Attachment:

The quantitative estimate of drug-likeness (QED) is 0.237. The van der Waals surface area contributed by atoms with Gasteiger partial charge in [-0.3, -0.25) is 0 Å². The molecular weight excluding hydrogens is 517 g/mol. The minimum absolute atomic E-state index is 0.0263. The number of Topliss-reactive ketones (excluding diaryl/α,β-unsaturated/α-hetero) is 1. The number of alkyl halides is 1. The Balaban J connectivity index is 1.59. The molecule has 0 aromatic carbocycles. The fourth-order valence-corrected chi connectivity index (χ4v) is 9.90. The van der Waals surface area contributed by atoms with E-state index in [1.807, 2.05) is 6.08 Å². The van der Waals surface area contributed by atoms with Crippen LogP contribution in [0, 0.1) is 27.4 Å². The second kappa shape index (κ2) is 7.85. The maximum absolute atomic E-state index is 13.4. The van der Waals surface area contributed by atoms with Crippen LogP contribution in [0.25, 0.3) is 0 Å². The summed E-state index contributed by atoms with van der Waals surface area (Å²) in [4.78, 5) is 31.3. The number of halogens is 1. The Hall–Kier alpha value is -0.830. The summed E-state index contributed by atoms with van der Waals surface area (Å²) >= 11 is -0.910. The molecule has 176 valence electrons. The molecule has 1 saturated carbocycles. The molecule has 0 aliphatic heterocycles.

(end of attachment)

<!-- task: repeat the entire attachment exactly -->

The quantitative estimate of drug-likeness (QED) is 0.237. The van der Waals surface area contributed by atoms with Gasteiger partial charge in [-0.3, -0.25) is 0 Å². The molecular weight excluding hydrogens is 517 g/mol. The minimum absolute atomic E-state index is 0.0263. The number of Topliss-reactive ketones (excluding diaryl/α,β-unsaturated/α-hetero) is 1. The number of alkyl halides is 1. The Balaban J connectivity index is 1.59. The molecule has 0 aromatic carbocycles. The fourth-order valence-corrected chi connectivity index (χ4v) is 9.90. The van der Waals surface area contributed by atoms with E-state index in [1.807, 2.05) is 6.08 Å². The van der Waals surface area contributed by atoms with Crippen LogP contribution in [0, 0.1) is 27.4 Å². The second kappa shape index (κ2) is 7.85. The maximum absolute atomic E-state index is 13.4. The van der Waals surface area contributed by atoms with Crippen LogP contribution in [0.25, 0.3) is 0 Å². The summed E-state index contributed by atoms with van der Waals surface area (Å²) in [4.78, 5) is 31.3. The number of halogens is 1. The Hall–Kier alpha value is -0.830. The summed E-state index contributed by atoms with van der Waals surface area (Å²) >= 11 is -0.910. The molecule has 176 valence electrons. The molecule has 1 saturated carbocycles. The molecule has 0 aliphatic heterocycles.